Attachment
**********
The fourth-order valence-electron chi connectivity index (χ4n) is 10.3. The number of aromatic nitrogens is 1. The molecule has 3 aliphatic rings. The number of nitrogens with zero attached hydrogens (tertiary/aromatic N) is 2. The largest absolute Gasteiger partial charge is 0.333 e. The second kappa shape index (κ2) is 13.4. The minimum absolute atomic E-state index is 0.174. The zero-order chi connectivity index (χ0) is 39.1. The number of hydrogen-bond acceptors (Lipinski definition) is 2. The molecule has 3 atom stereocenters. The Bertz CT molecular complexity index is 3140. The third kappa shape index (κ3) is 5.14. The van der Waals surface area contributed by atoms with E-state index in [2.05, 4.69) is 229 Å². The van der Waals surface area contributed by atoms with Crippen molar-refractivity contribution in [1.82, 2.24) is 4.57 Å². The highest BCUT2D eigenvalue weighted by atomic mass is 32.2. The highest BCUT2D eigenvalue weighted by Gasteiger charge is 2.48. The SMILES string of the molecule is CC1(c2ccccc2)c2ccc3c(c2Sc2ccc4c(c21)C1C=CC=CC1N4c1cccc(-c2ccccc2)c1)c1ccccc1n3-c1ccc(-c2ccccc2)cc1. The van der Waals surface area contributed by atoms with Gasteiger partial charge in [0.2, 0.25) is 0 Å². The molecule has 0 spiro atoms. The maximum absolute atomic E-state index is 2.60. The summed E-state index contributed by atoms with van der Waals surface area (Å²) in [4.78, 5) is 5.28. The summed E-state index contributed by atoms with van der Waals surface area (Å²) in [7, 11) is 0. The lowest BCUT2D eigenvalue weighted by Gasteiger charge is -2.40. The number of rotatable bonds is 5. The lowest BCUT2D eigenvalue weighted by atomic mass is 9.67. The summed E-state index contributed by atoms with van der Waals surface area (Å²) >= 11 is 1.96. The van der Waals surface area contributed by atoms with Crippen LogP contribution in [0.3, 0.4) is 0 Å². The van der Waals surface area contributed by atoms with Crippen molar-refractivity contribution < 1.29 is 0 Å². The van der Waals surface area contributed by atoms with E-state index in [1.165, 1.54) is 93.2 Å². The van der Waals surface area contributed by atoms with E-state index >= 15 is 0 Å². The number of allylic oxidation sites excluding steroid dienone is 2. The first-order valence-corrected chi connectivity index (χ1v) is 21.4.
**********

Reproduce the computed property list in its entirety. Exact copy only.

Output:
The fourth-order valence-electron chi connectivity index (χ4n) is 10.3. The number of aromatic nitrogens is 1. The molecule has 3 aliphatic rings. The number of nitrogens with zero attached hydrogens (tertiary/aromatic N) is 2. The largest absolute Gasteiger partial charge is 0.333 e. The second kappa shape index (κ2) is 13.4. The minimum absolute atomic E-state index is 0.174. The zero-order chi connectivity index (χ0) is 39.1. The number of hydrogen-bond acceptors (Lipinski definition) is 2. The molecule has 3 atom stereocenters. The Bertz CT molecular complexity index is 3140. The third kappa shape index (κ3) is 5.14. The van der Waals surface area contributed by atoms with E-state index in [2.05, 4.69) is 229 Å². The van der Waals surface area contributed by atoms with Crippen molar-refractivity contribution in [1.82, 2.24) is 4.57 Å². The highest BCUT2D eigenvalue weighted by atomic mass is 32.2. The highest BCUT2D eigenvalue weighted by Gasteiger charge is 2.48. The SMILES string of the molecule is CC1(c2ccccc2)c2ccc3c(c2Sc2ccc4c(c21)C1C=CC=CC1N4c1cccc(-c2ccccc2)c1)c1ccccc1n3-c1ccc(-c2ccccc2)cc1. The van der Waals surface area contributed by atoms with Gasteiger partial charge in [0.2, 0.25) is 0 Å². The molecule has 0 spiro atoms. The maximum absolute atomic E-state index is 2.60. The summed E-state index contributed by atoms with van der Waals surface area (Å²) in [4.78, 5) is 5.28. The summed E-state index contributed by atoms with van der Waals surface area (Å²) in [7, 11) is 0. The lowest BCUT2D eigenvalue weighted by Gasteiger charge is -2.40. The number of rotatable bonds is 5. The lowest BCUT2D eigenvalue weighted by atomic mass is 9.67. The summed E-state index contributed by atoms with van der Waals surface area (Å²) >= 11 is 1.96. The van der Waals surface area contributed by atoms with Crippen LogP contribution in [0.3, 0.4) is 0 Å². The van der Waals surface area contributed by atoms with Crippen molar-refractivity contribution < 1.29 is 0 Å². The van der Waals surface area contributed by atoms with E-state index in [1.165, 1.54) is 93.2 Å². The van der Waals surface area contributed by atoms with E-state index >= 15 is 0 Å². The number of allylic oxidation sites excluding steroid dienone is 2. The first-order valence-corrected chi connectivity index (χ1v) is 21.4.